HOW MUCH IS SANTANA CAUSE OF HIS OWN PROBLEMS?
When Johan Santana said he doesn’t know when he will pitch again, it isn’t inconceivable it could be never.
Santana’s left shoulder is not getting better and it isn’t unfair to wonder if the prideful or stubborn lefthander – take your pick – may have committed career suicide on March 3, a quiet Sunday that turned into one of the Mets’ loudest days of spring training.
The day after GM Sandy Alderson said he thought the Mets’ $31-million commitment was at least ten days from getting on the mound and not in good shape, Santana took it upon himself to prove him and the questioning media wrong.
Now, there’s no longer doubt of him staying in Florida or being on the Opening Day roster.
“I’ve just got to stay here and work out and get ready,’’ Santana told reporters over the weekend. “… I’m making progress. It’s just I don’t know when I’m going to be pitching again. That’s the thing: We cannot think ahead. The way we’re approaching everything is every day make sure we have a good day.’’
Too bad he wasn’t thinking that way when he expressed displeasure in not playing in the World Baseball Classic, and later anger at Alderson. Who knows what went through Santana’s mind when he took the mound with an “I’ll show you’’ chip on his shoulder.
How can there be progress when he can’t think ahead? How can there be progress when his shoulder isn’t close?
Since that day, Santana threw a light session, but was scratched from a start and has been reduced to 90-foot long tossing. Do you realize how far away that distance is from a regular season game?
He must gradually build up to 180 feet, and after cleared at that distance will he be allowed on the mound. Then, it’s throwing batting practice and building his pitch count up to 100. Manager Terry Collins said Santana needs to go through a spring training, which is six weeks. But, that clock doesn’t start until he gets on the mound, and nobody can say when that will be.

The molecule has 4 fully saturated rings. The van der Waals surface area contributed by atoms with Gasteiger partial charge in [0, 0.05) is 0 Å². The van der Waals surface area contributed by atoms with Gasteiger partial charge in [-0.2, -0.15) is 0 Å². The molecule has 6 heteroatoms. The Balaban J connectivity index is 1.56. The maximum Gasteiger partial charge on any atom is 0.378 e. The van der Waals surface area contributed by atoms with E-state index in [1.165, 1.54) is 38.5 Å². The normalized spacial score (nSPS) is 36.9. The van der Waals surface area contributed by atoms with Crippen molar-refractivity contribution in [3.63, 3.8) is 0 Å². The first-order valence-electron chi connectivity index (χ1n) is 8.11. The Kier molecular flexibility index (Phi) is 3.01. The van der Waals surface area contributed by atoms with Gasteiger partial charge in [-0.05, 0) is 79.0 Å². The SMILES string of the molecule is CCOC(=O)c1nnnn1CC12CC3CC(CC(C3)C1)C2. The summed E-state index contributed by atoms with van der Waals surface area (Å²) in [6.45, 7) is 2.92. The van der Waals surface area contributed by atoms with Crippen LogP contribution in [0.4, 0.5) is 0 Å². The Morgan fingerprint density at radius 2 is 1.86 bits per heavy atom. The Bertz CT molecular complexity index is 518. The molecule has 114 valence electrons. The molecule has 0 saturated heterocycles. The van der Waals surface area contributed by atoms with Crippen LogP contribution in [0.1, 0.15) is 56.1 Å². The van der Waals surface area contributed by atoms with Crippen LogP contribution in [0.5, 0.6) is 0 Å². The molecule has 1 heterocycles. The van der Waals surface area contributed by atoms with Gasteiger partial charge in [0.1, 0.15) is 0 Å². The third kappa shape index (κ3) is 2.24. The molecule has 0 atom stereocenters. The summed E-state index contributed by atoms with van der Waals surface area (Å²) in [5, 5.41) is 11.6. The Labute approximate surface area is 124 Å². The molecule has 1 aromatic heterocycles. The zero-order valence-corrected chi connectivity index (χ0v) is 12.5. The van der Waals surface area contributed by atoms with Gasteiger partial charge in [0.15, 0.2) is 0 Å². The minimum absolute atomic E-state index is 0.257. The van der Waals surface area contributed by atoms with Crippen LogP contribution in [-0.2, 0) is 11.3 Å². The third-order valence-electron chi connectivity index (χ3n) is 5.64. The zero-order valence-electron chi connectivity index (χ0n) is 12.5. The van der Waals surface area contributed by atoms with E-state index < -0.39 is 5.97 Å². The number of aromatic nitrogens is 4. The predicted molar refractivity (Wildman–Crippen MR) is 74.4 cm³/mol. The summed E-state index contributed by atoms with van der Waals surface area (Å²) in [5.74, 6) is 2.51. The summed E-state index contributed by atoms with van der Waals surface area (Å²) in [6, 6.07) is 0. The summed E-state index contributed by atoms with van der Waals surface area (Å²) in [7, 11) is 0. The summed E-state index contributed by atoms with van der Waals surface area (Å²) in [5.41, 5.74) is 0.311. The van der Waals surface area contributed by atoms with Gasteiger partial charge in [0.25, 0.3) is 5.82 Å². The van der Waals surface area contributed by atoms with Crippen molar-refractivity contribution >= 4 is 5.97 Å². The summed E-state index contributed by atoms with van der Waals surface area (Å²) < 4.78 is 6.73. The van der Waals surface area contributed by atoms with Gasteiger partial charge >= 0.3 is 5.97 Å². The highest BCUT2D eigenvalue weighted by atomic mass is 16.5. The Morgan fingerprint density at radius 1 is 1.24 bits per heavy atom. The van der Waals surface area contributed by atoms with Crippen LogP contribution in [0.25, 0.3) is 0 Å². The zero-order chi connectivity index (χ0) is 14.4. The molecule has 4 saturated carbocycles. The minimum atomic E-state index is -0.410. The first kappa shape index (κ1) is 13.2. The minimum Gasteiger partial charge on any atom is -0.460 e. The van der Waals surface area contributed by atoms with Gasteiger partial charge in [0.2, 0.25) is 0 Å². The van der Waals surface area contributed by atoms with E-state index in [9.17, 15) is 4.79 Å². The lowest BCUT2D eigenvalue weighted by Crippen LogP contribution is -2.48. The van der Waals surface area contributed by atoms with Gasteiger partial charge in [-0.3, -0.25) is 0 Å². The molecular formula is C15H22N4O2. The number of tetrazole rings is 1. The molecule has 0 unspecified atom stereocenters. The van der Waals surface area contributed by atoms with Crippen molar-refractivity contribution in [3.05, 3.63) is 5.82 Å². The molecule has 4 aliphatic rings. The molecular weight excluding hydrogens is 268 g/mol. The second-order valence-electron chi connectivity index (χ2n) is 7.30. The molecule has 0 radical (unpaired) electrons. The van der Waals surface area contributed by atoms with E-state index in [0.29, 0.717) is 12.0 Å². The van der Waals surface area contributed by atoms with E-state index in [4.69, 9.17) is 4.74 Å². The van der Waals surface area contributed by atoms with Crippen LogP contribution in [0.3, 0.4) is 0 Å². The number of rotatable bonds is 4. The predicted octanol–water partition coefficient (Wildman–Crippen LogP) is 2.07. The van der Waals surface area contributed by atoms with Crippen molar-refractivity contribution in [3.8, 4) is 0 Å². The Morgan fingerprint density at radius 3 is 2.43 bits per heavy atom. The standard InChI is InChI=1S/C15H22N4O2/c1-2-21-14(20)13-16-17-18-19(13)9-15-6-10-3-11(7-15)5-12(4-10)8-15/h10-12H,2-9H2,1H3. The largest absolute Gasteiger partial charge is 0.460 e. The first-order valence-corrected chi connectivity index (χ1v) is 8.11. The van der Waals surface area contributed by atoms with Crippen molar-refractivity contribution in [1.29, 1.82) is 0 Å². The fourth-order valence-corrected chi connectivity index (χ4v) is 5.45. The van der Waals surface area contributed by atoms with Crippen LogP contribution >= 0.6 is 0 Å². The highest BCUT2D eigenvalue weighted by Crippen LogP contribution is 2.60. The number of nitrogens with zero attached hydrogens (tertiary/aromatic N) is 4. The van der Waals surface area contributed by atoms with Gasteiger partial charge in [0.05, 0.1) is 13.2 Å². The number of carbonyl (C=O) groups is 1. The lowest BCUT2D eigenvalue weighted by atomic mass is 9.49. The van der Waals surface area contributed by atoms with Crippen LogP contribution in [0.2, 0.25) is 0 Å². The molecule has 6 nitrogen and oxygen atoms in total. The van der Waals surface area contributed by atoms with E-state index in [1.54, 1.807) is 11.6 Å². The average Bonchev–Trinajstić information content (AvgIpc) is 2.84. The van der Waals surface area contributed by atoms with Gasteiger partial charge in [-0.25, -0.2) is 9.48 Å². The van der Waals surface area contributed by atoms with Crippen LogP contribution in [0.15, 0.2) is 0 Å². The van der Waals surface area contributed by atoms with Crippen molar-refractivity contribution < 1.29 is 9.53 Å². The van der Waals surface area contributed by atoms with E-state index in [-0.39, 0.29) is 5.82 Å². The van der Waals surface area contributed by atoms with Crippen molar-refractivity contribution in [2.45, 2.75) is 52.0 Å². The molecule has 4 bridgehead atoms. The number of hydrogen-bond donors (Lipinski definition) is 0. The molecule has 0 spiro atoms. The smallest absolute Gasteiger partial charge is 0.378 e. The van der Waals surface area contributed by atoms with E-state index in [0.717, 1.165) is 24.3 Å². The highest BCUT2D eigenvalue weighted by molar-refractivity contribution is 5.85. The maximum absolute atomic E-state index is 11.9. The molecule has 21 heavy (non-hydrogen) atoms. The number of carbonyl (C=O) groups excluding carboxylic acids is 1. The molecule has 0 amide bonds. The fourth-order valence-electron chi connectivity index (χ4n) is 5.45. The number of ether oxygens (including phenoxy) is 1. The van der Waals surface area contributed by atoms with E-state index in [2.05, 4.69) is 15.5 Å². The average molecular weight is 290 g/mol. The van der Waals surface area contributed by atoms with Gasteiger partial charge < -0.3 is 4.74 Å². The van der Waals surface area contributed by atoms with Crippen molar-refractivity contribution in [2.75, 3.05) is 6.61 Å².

And, that’s assuming there are no setbacks, of which there have been several during this struggle since shoulder surgery in September of 2010 to repair a torn anterior capsule.
Of course, it is hard to pinpoint an exact time when a pitcher’s million-dollar arm turns to ten cents. There was the injury in 2010, but Santana had issues with his shoulder in Minnesota before the trade to the Mets.
The wear and tear on a major league pitcher’s arm begins with the first pitch. Santana made 34 starts in 2008, his first year with the Mets, but had surgery in the off-season and hasn’t come close to pitching a full season since.
After two winters of rehab, Santana made it back last year with initial success, including a controversial no-hitter, the only one in franchise history.
Did Collins make a mistake leaving Santana in for 134 pitches, thinking he was giving the pitcher a shot at a career moment and Mets’ fans their lone bright spot in what would be a dark summer?
Of course, Santana didn’t want to come out, and no pitcher admits to being tired, but this was different. Had the no-hitter not been on the table Santana never would have continued pitching. His summer quickly unraveled and included a career-worst six-game losing streak.
After two winters of rehab, Santana, with the Mets’ knowledge, did not have a normal offseason. Then again, nothing has been routine about his winters since 2007 as there has been an injury issue each year.
“I’ve been in this game for a while,’’ Santana said. “I went through that [surgery] a couple of years ago and I’m still here. So I’m going to battle and try to come back and help as much as I can. When that is going to happen, I don’t really know.’’
Several questions are raised through Santana’s uncertainty. How much did the no-hitter hurt him? How carefully was Santana monitored in the offseason? Did going slower backfire? It is easy to suggest the no-hitter hurt, but how much did Santana contribute to his own demise this spring?
“I’m just building up my strength and throwing more volume,’’ Santana said. “… With injuries you never know. I got to spring training feeling good. And then, once I started getting to pitch and stuff and I got on the mound, I didn’t feel I was making progress.’’
If he didn’t believe he was making progress, then why consider the WBC? More to the point, if he wasn’t making progress why did he get on the mound March 3, when his manager wasn’t expecting him to throw for nearly two weeks?
What forced him, pride or anger? Perhaps, he simply ran out of patience waiting to find out if he’ll ever make it back.
Santana might finally have his answer.